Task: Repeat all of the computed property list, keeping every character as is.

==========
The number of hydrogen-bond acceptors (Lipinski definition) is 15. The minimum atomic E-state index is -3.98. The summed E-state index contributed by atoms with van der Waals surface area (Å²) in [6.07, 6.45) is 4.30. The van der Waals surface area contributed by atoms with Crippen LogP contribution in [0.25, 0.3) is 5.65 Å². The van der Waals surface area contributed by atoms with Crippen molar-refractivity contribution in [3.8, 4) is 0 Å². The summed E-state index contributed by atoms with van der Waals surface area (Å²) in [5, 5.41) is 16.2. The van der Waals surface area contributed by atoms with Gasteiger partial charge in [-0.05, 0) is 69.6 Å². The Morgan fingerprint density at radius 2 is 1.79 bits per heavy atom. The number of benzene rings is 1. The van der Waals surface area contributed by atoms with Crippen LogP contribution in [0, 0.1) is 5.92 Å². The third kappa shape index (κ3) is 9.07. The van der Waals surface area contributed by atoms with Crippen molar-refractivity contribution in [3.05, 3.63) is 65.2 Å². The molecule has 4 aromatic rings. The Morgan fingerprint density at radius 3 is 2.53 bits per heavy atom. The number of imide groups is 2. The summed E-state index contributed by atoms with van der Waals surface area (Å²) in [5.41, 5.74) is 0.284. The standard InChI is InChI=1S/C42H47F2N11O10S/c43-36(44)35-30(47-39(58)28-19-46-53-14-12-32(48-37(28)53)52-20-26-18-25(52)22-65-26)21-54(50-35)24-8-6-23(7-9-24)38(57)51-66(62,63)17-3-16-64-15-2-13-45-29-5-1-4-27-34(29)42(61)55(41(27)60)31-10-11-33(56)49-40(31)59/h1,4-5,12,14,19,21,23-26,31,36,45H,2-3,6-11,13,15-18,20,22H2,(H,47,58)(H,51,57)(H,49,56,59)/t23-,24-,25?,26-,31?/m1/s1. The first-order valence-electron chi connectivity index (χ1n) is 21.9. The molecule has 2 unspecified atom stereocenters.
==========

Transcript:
The number of hydrogen-bond acceptors (Lipinski definition) is 15. The minimum atomic E-state index is -3.98. The summed E-state index contributed by atoms with van der Waals surface area (Å²) in [6.07, 6.45) is 4.30. The van der Waals surface area contributed by atoms with Crippen LogP contribution in [0.25, 0.3) is 5.65 Å². The van der Waals surface area contributed by atoms with Crippen molar-refractivity contribution in [3.8, 4) is 0 Å². The summed E-state index contributed by atoms with van der Waals surface area (Å²) in [5, 5.41) is 16.2. The van der Waals surface area contributed by atoms with Gasteiger partial charge in [-0.05, 0) is 69.6 Å². The Morgan fingerprint density at radius 2 is 1.79 bits per heavy atom. The number of benzene rings is 1. The van der Waals surface area contributed by atoms with Crippen LogP contribution in [0, 0.1) is 5.92 Å². The third kappa shape index (κ3) is 9.07. The van der Waals surface area contributed by atoms with Crippen molar-refractivity contribution in [3.05, 3.63) is 65.2 Å². The molecule has 4 aromatic rings. The Morgan fingerprint density at radius 3 is 2.53 bits per heavy atom. The number of imide groups is 2. The summed E-state index contributed by atoms with van der Waals surface area (Å²) in [5.41, 5.74) is 0.284. The standard InChI is InChI=1S/C42H47F2N11O10S/c43-36(44)35-30(47-39(58)28-19-46-53-14-12-32(48-37(28)53)52-20-26-18-25(52)22-65-26)21-54(50-35)24-8-6-23(7-9-24)38(57)51-66(62,63)17-3-16-64-15-2-13-45-29-5-1-4-27-34(29)42(61)55(41(27)60)31-10-11-33(56)49-40(31)59/h1,4-5,12,14,19,21,23-26,31,36,45H,2-3,6-11,13,15-18,20,22H2,(H,47,58)(H,51,57)(H,49,56,59)/t23-,24-,25?,26-,31?/m1/s1. The first-order valence-electron chi connectivity index (χ1n) is 21.9. The molecule has 2 unspecified atom stereocenters.